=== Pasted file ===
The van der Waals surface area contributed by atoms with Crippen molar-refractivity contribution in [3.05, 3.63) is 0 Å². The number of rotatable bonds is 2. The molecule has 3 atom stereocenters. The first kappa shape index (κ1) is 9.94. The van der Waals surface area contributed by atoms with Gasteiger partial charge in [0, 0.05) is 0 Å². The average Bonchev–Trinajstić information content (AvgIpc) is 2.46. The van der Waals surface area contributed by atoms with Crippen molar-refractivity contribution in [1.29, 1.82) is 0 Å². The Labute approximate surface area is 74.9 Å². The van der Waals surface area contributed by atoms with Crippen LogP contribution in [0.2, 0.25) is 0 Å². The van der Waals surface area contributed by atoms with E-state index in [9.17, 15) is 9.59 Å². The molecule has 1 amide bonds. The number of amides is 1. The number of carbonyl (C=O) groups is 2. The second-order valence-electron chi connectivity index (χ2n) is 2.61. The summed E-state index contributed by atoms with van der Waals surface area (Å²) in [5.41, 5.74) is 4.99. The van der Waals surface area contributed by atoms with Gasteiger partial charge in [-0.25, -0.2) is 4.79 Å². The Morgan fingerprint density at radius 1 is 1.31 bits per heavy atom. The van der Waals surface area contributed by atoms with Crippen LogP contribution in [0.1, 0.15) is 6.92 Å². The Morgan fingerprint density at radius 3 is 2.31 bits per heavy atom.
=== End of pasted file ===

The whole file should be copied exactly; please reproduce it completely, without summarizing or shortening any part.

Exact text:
The van der Waals surface area contributed by atoms with Crippen molar-refractivity contribution in [3.05, 3.63) is 0 Å². The number of rotatable bonds is 2. The molecule has 3 atom stereocenters. The first kappa shape index (κ1) is 9.94. The van der Waals surface area contributed by atoms with Gasteiger partial charge in [0, 0.05) is 0 Å². The average Bonchev–Trinajstić information content (AvgIpc) is 2.46. The van der Waals surface area contributed by atoms with Crippen molar-refractivity contribution in [1.29, 1.82) is 0 Å². The Labute approximate surface area is 74.9 Å². The van der Waals surface area contributed by atoms with Crippen LogP contribution in [0.2, 0.25) is 0 Å². The van der Waals surface area contributed by atoms with E-state index in [9.17, 15) is 9.59 Å². The molecule has 1 amide bonds. The number of amides is 1. The number of carbonyl (C=O) groups is 2. The second-order valence-electron chi connectivity index (χ2n) is 2.61. The summed E-state index contributed by atoms with van der Waals surface area (Å²) in [5.41, 5.74) is 4.99. The van der Waals surface area contributed by atoms with Gasteiger partial charge in [-0.25, -0.2) is 4.79 Å². The Morgan fingerprint density at radius 1 is 1.31 bits per heavy atom. The van der Waals surface area contributed by atoms with Crippen LogP contribution in [0.1, 0.15) is 6.92 Å². The Morgan fingerprint density at radius 3 is 2.31 bits per heavy atom.